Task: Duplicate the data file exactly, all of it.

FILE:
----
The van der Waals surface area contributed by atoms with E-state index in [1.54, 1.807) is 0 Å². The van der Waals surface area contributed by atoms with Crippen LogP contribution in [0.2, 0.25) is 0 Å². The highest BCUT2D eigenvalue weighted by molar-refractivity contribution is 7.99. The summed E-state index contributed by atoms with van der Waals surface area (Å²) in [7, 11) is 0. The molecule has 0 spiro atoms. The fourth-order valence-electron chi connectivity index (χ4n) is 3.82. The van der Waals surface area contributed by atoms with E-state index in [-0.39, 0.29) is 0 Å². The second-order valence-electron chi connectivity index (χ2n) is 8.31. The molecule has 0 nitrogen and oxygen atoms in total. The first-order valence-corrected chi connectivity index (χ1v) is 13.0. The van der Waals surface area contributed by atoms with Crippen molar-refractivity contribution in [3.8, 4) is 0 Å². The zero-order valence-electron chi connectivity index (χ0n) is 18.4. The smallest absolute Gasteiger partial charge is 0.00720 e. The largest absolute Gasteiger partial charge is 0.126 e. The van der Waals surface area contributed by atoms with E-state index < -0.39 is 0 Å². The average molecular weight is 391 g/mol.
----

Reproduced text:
The van der Waals surface area contributed by atoms with E-state index in [1.54, 1.807) is 0 Å². The van der Waals surface area contributed by atoms with Crippen LogP contribution in [0.2, 0.25) is 0 Å². The highest BCUT2D eigenvalue weighted by molar-refractivity contribution is 7.99. The summed E-state index contributed by atoms with van der Waals surface area (Å²) in [7, 11) is 0. The molecule has 0 spiro atoms. The fourth-order valence-electron chi connectivity index (χ4n) is 3.82. The van der Waals surface area contributed by atoms with E-state index in [-0.39, 0.29) is 0 Å². The second-order valence-electron chi connectivity index (χ2n) is 8.31. The molecule has 0 nitrogen and oxygen atoms in total. The first-order valence-corrected chi connectivity index (χ1v) is 13.0. The van der Waals surface area contributed by atoms with Crippen molar-refractivity contribution in [3.8, 4) is 0 Å². The zero-order valence-electron chi connectivity index (χ0n) is 18.4. The smallest absolute Gasteiger partial charge is 0.00720 e. The largest absolute Gasteiger partial charge is 0.126 e. The van der Waals surface area contributed by atoms with E-state index < -0.39 is 0 Å². The average molecular weight is 391 g/mol.